Spanish investigators raid Repsol, Cepsa and BP in petrol pricing probe
Spanish investigators have raided the offices of Repsol, Cepsa and BP in a dramatic escalation of a probe into allegations that the companies have abused their power in the petrol market.
The three companies confirmed that officials from the National Markets and Competition Commission had entered their country headquarters in Madrid after the regulator revealed it had raided “several” unnamed operators in the energy sector.
The competition watchdog’s previously unknown probe is a new source of tension in relations between the Spanish authorities and the energy sector, as the government grapples with the consequences of prices driven higher by the fallout from Russia’s invasion of Ukraine.
One person familiar with the regulator’s probe said it stemmed from complaints from small petrol station operators that they were being squeezed by larger groups such as Repsol, Cepsa and BP.
The big groups play a dual role as refiners that sell petrol to fuel station operators while competing directly with them as owners of their own-branded petrol stations.
Small operators say that by charging higher wholesale prices then offering consumers generous discounts at the pump the big players have left them struggling to compete financially.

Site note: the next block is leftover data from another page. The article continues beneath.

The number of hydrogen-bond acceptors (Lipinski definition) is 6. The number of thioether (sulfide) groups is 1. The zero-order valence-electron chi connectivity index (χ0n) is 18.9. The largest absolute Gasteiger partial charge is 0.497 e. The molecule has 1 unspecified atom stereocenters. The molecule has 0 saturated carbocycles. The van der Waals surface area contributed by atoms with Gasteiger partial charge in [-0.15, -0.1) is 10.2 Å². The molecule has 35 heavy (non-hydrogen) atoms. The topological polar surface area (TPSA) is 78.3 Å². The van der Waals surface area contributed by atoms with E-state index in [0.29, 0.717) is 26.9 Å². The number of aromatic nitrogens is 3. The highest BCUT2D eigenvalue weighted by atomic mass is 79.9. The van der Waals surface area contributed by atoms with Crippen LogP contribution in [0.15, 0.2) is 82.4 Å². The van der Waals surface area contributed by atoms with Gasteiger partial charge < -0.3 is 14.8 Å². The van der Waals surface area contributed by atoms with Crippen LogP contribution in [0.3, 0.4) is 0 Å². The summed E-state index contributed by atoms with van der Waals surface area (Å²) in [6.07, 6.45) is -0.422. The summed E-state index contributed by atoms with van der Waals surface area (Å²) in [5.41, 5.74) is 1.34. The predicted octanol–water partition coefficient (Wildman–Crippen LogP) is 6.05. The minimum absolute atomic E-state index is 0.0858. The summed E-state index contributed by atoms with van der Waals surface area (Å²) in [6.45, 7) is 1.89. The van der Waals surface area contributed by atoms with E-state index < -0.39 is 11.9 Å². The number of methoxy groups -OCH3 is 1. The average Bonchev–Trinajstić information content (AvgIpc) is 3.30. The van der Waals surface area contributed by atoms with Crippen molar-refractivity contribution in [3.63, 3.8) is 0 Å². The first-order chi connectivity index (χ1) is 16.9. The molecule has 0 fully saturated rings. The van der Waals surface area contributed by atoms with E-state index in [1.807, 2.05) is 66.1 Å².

Repsol and Cepsa have long been the two dominant players in the oil business in Spain, although both are seeking to reduce their reliance on fossil fuels and are investing in renewable power projects. BP has been in the country since the 1950s.
The CNMC said it had “inspected” the headquarters of the companies between November 28 and December 2, saying it was “analysing alleged anti-competitive practices that could violate the Spanish Competition Act” and EU law.
If evidence of wrongdoing was found, disciplinary proceedings would be initiated, it said. “Anti-competitive practices and abuses of a dominant position constitute a very serious infringement of competition law, which can lead to fines of up to 10 per cent of the total [annual] turnover,” it noted.
But it added that the inspections “do not prejudge the outcome of the investigation or the culpability” of the targets.
It said it had opened its investigation having received several complaints. The person familiar with the probe said the complaints had come from groups representing small businesses that own petrol stations.
Repsol said it “has co-operated fully with the CNMC. The company strongly denies the allegations and affirms that it strictly complies with competition regulations.” Cepsa said it had “made all the required information available to the regulator in the full conviction that our company has acted correctly in competition matters”. BP said: “We assisted the [competition] authority with their inquiries.”
The raids come two weeks before the expiry of a government subsidy that reduces prices by €0.20 per litre.
Some of the largest petrol station owners supplemented the subsidy — introduced to lessen the impact of higher prices due to the Ukraine war — with extra discounts of their own, which smaller rivals found hard to match.
The government has signalled that the subsidy is likely to be maintained in some form in 2023 for certain vulnerable groups.
The average petrol price in Spain on Wednesday was €1.60 per litre, according to the website dieselogasolina.com.